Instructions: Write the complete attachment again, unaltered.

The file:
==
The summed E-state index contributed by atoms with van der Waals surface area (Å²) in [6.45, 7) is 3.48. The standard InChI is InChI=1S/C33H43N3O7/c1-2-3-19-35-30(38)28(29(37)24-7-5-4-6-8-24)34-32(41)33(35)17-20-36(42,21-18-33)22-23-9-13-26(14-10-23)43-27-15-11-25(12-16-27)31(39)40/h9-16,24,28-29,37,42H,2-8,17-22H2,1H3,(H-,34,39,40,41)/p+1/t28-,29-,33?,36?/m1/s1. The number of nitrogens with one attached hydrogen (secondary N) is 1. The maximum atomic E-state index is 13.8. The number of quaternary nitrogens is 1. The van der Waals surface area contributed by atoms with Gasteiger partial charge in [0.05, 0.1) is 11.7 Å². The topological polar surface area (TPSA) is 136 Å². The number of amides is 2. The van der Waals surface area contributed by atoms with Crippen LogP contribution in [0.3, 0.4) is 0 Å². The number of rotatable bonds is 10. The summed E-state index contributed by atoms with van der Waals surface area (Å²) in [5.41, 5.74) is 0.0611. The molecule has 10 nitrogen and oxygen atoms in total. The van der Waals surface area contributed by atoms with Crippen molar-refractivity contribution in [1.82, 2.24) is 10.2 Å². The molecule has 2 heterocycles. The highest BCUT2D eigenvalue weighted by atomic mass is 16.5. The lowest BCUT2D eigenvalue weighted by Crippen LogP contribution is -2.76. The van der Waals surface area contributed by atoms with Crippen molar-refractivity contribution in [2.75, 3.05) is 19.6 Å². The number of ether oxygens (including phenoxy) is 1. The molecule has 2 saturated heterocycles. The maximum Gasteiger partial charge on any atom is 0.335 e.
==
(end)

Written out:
The summed E-state index contributed by atoms with van der Waals surface area (Å²) in [6.45, 7) is 3.48. The standard InChI is InChI=1S/C33H43N3O7/c1-2-3-19-35-30(38)28(29(37)24-7-5-4-6-8-24)34-32(41)33(35)17-20-36(42,21-18-33)22-23-9-13-26(14-10-23)43-27-15-11-25(12-16-27)31(39)40/h9-16,24,28-29,37,42H,2-8,17-22H2,1H3,(H-,34,39,40,41)/p+1/t28-,29-,33?,36?/m1/s1. The number of nitrogens with one attached hydrogen (secondary N) is 1. The maximum atomic E-state index is 13.8. The number of quaternary nitrogens is 1. The van der Waals surface area contributed by atoms with Gasteiger partial charge in [0.05, 0.1) is 11.7 Å². The topological polar surface area (TPSA) is 136 Å². The number of amides is 2. The van der Waals surface area contributed by atoms with Crippen LogP contribution in [0.3, 0.4) is 0 Å². The number of rotatable bonds is 10. The summed E-state index contributed by atoms with van der Waals surface area (Å²) in [5.41, 5.74) is 0.0611. The molecule has 10 nitrogen and oxygen atoms in total. The van der Waals surface area contributed by atoms with Crippen molar-refractivity contribution in [1.82, 2.24) is 10.2 Å². The molecule has 2 heterocycles. The highest BCUT2D eigenvalue weighted by atomic mass is 16.5. The lowest BCUT2D eigenvalue weighted by Crippen LogP contribution is -2.76. The van der Waals surface area contributed by atoms with Crippen molar-refractivity contribution in [2.75, 3.05) is 19.6 Å². The number of ether oxygens (including phenoxy) is 1. The molecule has 2 saturated heterocycles. The maximum Gasteiger partial charge on any atom is 0.335 e.